Soest (district)

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Soest (German: [ˈzoːst] (listen)) is a Kreis (district) in the middle of North Rhine-Westphalia, Germany. Neighbouring districts are Warendorf, Gütersloh, Paderborn, Hochsauerland, Märkischer Kreis, Unna and the independent town of Hamm.


In medieval times Soest was the biggest town in Westphalia; however, after it liberated itself from the bishops of Cologne in the Soester Fehde in 1449 it slowly lost importance, only to gain it again when in 1816 the new Prussian government created the district. In 1975 the district was merged with the neighbouring district of Lippstadt and parts of the former district of Arnsberg.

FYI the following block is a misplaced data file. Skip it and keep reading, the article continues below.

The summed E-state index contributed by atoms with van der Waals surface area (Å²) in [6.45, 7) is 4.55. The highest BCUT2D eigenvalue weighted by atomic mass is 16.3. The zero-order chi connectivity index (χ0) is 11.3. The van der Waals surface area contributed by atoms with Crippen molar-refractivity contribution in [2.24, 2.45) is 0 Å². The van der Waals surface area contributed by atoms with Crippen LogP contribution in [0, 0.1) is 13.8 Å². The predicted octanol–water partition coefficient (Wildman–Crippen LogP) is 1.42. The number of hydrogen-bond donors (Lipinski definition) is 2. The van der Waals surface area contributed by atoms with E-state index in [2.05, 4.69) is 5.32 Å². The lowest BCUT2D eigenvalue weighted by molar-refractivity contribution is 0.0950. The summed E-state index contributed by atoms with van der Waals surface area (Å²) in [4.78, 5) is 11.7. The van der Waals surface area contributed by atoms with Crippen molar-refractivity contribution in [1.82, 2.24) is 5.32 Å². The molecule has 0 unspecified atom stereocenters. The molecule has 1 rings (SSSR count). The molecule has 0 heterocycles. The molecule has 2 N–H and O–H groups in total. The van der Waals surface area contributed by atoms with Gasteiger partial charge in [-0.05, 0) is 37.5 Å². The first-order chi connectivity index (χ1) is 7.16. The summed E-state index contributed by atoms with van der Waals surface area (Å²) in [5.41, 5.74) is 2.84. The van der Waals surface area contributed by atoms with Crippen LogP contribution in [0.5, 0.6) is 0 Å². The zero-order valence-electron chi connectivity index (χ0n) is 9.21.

Geographically it covers the northern part of the Sauerland hills and the lower land north of it, the 'Hellweg'. The rather flat land and very fertile loess soil have made it an agricultural area from ancient times. The main rivers through the district are the Ruhr, the Lippe and the Möhne, which is dammed to form the Möhne Reservoir. The highest elevation is in the area of Warstein at 580m, while the lowest is the Lippe valley at 65m.

Coat of arms

The coat of arms show two symbols of the bishops of Cologne, who possessed Soest until 1449. In left half is the key of Saint Peter, the patron of Cologne; in the right is the black cross of Cologne. After the district was merged with Lippstadt the rose, symbol of the Lippe area, was added on top of the cross. This new version of the coat of arms was granted in 1976.

Towns and municipalities

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